Nick Cave and The Bad Sees, Live at Coliseu do Porto, 22 April 2008 (Wikimedia Commons)

What saved Cave from despair is the work ethic, an exquisitely Protestant theme, if you will. Behind the artistic creation lies an enormous commitment to which Cave has always entrusted himself and which has a thaumaturgical power. “I believe that art somehow manages to reconcile the artist with the world. […] Music can be an active form of redemption. It can be a way of restoring balance by giving the world something explicitly good, the best of us. And, of course, that requires participation in the world.” Participate in the world, says Cave: and anyone who has had the chance to attend one of his concerts knows how true this statement can be. On stage Cave finds “a sort of invincibility within an excruciating vulnerability”. One of his concerts is truly an alienating and heartbreaking experience, in which Cave plays the role of the shaman capable of dragging the audience into a Dionysian dimension: if Pier Paolo Pasolini were alive, he would not hesitate to recognize the presence of the sacred on Nick Cave's stage and his Bad Seeds. In a badly secularized era, it is increasingly rare to be able to have an experience that puts us in contact with a sort of transcendence. The decline of historical religions as a horizon of meaning for Western societies has not produced a human religion, as was desirable for an authentically secular conscience, but on the contrary, a new form of superstition, a new idolatry, all linked to consumption. The philosopher Nicola Chiaromonte wrote: “The religion of the this side of things – of the passing moment – of self-oblivion in the continuous distraction from the existence of a world – from the fact of mortality – and even from profound joy – because joy asks for 'more' – it refers to a shining and hidden meaning. In short, I would not be far from stating that the current condition of civilized man is the worst imaginable." 

The sense of the sacred, then, is nothing other than the sense of limit, the feeling (and clear awareness) of being part of a whole that is unknown. “God is trauma itself,” says Cave, commenting on one of his most intense records, Ghosteen (2019), written after the death of her son Arthur: "mourning can be seen as a sort of state of sublimation where the one who suffers is as close as ever to the fundamental essence of things". In mourning, essentially, one becomes aware of the idea of mortality. “You end up in a very dark place and experience the limits of your pain. […] We are profoundly altered or reshaped by it. Now, this process is terrible, but over time we return to this world bringing with us a form of knowledge that has to do with our being vulnerable to participate in this human drama. Everything seems extremely fragile and precious and of greater value, and the world and those who inhabit it seem so helpless in the face of danger, yet wonderful. […] It really is as if grief and God are somehow intertwined.”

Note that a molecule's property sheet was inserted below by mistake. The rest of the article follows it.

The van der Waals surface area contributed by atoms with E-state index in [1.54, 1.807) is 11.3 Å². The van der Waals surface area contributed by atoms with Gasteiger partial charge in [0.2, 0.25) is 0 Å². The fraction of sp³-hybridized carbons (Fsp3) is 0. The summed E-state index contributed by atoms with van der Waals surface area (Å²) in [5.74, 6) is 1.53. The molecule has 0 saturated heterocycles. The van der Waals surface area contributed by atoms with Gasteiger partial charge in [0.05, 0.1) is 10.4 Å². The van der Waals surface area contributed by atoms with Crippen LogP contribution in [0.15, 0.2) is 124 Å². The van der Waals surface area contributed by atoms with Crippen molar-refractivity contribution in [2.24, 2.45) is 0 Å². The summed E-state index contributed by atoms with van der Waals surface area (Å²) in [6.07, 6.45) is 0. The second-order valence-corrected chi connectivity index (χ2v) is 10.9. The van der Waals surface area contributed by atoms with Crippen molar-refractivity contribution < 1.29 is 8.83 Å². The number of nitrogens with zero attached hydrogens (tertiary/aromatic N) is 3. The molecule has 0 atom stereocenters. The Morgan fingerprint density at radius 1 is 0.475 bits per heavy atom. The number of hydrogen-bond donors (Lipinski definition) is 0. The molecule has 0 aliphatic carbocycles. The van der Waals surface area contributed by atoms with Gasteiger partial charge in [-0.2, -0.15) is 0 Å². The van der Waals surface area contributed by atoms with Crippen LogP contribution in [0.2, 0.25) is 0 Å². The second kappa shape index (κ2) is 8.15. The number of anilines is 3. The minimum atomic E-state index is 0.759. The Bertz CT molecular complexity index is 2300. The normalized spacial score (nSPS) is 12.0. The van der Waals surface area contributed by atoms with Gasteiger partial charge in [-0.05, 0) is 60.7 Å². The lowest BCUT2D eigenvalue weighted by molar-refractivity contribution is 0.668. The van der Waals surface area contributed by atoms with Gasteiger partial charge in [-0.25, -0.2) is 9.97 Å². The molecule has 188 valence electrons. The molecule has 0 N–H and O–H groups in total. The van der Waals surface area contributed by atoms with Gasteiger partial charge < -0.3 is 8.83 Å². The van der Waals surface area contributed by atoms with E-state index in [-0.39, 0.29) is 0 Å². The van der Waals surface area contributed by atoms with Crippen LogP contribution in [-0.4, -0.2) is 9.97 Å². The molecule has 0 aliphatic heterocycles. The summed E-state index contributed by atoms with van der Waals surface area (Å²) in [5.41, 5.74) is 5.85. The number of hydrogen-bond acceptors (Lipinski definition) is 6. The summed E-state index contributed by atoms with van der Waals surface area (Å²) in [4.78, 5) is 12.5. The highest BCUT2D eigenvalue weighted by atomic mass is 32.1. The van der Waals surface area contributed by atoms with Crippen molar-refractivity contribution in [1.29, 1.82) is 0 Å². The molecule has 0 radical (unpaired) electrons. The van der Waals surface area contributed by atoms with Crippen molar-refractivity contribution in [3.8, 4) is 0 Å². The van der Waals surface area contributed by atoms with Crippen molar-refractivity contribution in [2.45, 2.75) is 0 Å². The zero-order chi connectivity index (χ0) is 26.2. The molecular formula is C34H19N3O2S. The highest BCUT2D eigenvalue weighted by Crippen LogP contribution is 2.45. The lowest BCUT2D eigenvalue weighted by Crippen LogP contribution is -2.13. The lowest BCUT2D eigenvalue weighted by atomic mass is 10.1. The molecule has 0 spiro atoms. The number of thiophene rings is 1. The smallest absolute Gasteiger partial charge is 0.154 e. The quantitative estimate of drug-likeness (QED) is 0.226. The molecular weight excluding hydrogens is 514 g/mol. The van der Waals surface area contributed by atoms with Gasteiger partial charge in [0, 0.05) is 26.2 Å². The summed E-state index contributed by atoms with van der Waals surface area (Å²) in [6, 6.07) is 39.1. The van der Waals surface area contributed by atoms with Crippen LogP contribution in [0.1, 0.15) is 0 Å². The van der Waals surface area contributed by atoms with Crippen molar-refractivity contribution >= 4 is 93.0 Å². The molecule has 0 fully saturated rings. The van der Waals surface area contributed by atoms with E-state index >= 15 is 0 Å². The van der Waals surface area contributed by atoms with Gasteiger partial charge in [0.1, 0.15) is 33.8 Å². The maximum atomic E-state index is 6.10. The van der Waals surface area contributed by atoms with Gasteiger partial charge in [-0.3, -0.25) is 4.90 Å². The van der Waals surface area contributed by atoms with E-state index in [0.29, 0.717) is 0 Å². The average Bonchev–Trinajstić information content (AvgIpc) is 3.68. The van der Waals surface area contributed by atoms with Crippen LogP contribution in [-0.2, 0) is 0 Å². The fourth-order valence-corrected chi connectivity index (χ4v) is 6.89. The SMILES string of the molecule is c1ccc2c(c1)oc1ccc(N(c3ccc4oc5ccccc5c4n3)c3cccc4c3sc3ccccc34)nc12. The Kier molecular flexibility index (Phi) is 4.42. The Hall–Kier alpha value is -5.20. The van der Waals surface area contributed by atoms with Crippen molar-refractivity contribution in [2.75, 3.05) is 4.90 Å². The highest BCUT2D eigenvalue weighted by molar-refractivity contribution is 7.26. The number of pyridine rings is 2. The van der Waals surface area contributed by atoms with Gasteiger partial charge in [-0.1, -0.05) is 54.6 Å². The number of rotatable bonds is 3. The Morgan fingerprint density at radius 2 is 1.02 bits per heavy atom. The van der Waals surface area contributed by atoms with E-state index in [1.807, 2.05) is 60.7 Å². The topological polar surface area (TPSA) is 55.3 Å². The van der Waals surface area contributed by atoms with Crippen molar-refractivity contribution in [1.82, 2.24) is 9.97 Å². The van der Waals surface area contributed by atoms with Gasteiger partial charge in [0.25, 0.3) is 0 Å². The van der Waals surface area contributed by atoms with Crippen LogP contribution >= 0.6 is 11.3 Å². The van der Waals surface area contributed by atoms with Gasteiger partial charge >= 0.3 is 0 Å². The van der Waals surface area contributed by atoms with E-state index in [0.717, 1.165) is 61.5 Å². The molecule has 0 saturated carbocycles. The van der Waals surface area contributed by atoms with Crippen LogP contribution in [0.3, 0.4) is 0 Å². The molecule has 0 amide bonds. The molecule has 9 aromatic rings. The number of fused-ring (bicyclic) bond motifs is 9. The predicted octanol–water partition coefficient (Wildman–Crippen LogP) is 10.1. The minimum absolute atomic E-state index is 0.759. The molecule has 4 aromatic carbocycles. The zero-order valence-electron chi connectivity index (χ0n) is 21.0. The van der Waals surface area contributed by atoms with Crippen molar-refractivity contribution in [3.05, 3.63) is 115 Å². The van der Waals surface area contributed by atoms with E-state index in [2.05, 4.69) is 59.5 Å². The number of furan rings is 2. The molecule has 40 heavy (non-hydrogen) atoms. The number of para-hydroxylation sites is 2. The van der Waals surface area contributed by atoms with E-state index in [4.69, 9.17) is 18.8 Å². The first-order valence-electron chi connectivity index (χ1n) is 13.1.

Nick Cave, Live in Croydon, 4 September 2021 (Wikimedia Commons)

Ultimately, Cave proposes, under a new painful guise, a formula dear to Arthur Rimbaud: the poet - and Cave is a poet - must become a seer and he becomes a seer "through a long, immense and reasoned disregulation of all the senses. All forms of love, of suffering, of madness; he searches for himself, he exhausts all the poisons within himself, so as to retain only their quintessence. Ineffable torture in which he needs all his faith, all his superhuman strength, in which he becomes of all people the great sick man, the great criminal, the great cursed one - and the supreme Wise One! – Because it reaches the unknown! Having cultivated his soul, already rich, more than anyone else! He reaches the unknown, and even if, shocked, he ends up losing the intelligence of his visions, he will still have seen them!

Yes, even we lay people, intolerant of red or black clerics, of religions and fundamentalisms of every type and manner, of eschatological or salvific perspectives, must be grateful to the Ink King because he lashes us, provokes us, stimulates us to react and confront ourselves with pain, with mourning, with evil, with good, with God and nothingness. 




Cover image
Nick Cave, Live in Coachella (California), April 14, 2013. Photo by Ian T. McFarland for Wikimedia Commons


Nicholas DeCilia was born in Treviso in 1963. Collaborator of «Lo Straniero» and «Gli asini», magazines both directed by Goffredo Fofi, he is the author of an investigation on education and rugby, Pedagogy of the oval ball (edizioni dell'asino, 2015) and of the novel A white scandal (Rubbettino, 2016). He edited an anthology dedicated to Giovanni Comisso, Travels in lost Italy (edizioni dell'asino, 2017), and two books by Nico Naldini, Friends alphabet (the anchor of the Mediterranean, 2004) e How can we not defend ourselves from memories (Cargo, 2005). In 2018, he published with Ronzani Editore, edited by Maria Gregorio, Saturnini, melancholy, a little delirious. Meetings in Veneto. In 2019, again for Ronzani, was released Geographies of Comisso. Chronicle of a literary journey, edited by Maria Gregorio. In 2021 he published for Digressions Giovanni Comisso, an invitation to read.